Here is more Sting…don’t you love those folks that can be known by one name?
His 1991 album The Soul Cages was dedicated to his recently deceased father and included the Top 10 song “All This Time”, which reached No. 5 on the U.S. Pop chart, and the Grammy-winning title track. The album eventually went Platinum. The following year, he married Trudie Styler and was awarded an honorary doctorate degree in music from Northumbria University. In 1991, Sting appeared on Two Rooms: Celebrating the Songs of Elton John & Bernie Taupin, an album dedicated to the singer/songwriter duo. Sting performed “Come Down in Time”, for the album which also features other popular artists and their renditions of John/Taupin Songs. The album was released on 22 October 1991 by Polydor. Also in 1991, a recording of Prokofiev’s Peter and the Wolf was made by Deutsche Grammophon, narrated by Sting, and played by Claudio Abbado and the Chamber Orchestra of Europe. This was also used as the soundtrack to the television special Peter and the Wolf: A Prokofiev Fantasy.
In 1993, he released the album Ten Summoner’s Tales, which peaked at number two in the UK and US Album Charts, and went triple platinum in just over a year. Ten Summoner’s Tales was nominated for the Mercury Prize in 1993 and nominated for the Grammy Award for Album of the Year in 1994. The title is a wordplay on his surname, Sumner, and The Summoner’s Tale, one of The Canterbury Tales. Hit singles on the album include “Fields of Gold” and “If I Ever Lose My Faith in You.”, the latter earning Sting his second Grammy Award for Best Male Pop Vocal Performance at the 36th Grammy Awards. Concurrent video albums were released to support Soul Cages (a live concert) and Ten Summoner’s Tales (recorded during the recording sessions for the album).
In May 1993, he released a cover of his own Police song from the Ghost in the Machine album, “Demolition Man”, for the Demolition Man film. Together with Bryan Adams and Rod Stewart, Sting performed the chart-topping song “All for Love” for the film The Three Musketeers. The song stayed at the top of the U.S. charts for five weeks and went Platinum; it is to date Sting’s only song from his post-Police career to top the U.S. charts. In February, he won two more Grammy Awards and was nominated for three more. The Berklee College of Music gave him his second honorary doctorate of music degree in May. In November, he released a greatest hits compilation called Fields of Gold: The Best of Sting, which eventually was certified Double Platinum. That same year, he was featured in a duet with Vanessa Williams on the song “Sister Moon,” which appeared on her album The Sweetest Days. At the 1994 Brit Awards in London, Sting won the award for Best British Male.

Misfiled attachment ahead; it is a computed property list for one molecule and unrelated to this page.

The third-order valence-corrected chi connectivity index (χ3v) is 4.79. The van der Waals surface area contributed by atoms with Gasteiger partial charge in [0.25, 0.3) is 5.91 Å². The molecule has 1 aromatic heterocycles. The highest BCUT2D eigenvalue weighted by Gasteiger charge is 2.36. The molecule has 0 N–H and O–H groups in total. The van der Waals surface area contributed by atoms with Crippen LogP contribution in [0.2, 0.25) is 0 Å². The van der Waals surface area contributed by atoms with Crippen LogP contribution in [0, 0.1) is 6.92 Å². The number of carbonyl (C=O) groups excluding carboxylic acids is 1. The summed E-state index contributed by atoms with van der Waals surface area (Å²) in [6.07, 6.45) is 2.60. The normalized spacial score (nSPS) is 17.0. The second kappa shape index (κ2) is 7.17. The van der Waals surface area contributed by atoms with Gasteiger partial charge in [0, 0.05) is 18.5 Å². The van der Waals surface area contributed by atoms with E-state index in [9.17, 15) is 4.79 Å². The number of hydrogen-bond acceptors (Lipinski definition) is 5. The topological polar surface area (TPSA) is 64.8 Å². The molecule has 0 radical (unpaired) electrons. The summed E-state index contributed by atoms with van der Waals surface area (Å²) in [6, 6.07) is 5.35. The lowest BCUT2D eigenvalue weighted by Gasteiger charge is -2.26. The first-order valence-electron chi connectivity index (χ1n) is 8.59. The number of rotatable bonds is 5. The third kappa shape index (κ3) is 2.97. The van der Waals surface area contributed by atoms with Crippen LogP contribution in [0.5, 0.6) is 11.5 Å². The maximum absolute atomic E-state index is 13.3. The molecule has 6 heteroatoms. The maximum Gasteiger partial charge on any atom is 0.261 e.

His 1996 album, Mercury Falling debuted strongly with the single “Let Your Soul Be Your Pilot”, but it dropped quickly on the charts. He reached the Top 40 with two singles the same year with “You Still Touch Me” (June) and “I’m So Happy I Can’t Stop Crying” (December) (which became a country music hit the next year in a version recorded with American country singer Toby Keith). During this period, Sting was also recording music for the upcoming Disney film Kingdom of the Sun, which went on to be reworked into The Emperor’s New Groove. The film went through drastic overhauls and plot changes, many of which were documented by Sting’s wife, Trudie Styler. She captured the moment he was called by Disney who then informed him that his songs would not be used in the final film. The story was put into a final product: The Sweatbox, which premiered at the Toronto Film Festival. Disney currently holds the rights to the film and will not grant its release. That same year Sting also released a little-known CD-ROM called All This Time, which provided music, commentary and custom computer features describing Sting and his music from his perspective.
Also in 1996, he provided some vocals for the Tina Turner single “On Silent Wings” as a part of her Wildest Dreams album. In the same year, his performance with the Brazilian composer/artist Tom Jobim in the song “How Insensitive” was featured in the AIDS benefit album Red Hot + Rio produced by the Red Hot Organization. Sting has also cooperated with Greek popular singer George Dalaras, giving a common concert in Athens. “Moonlight”, a rare jazz performance by Sting for the 1995 remake of Sabrina, written by Alan Bergman, Marilyn Bergman and John Williams, was nominated for a 1997 Grammy Award for Best Song Written Specifically for a Motion Picture or Television. On 4 September 1997, Sting performed “I’ll Be Missing You” with Puff Daddy at the 1997 MTV Video Music Awards in tribute of the late Notorious B.I.G.. On 15 September 1997, Sting appeared at the Music for Montserrat concert at the Royal Albert Hall, London, performing alongside artists such as Phil Collins, Mark Knopfler, Elton John, Eric Clapton and Paul McCartney.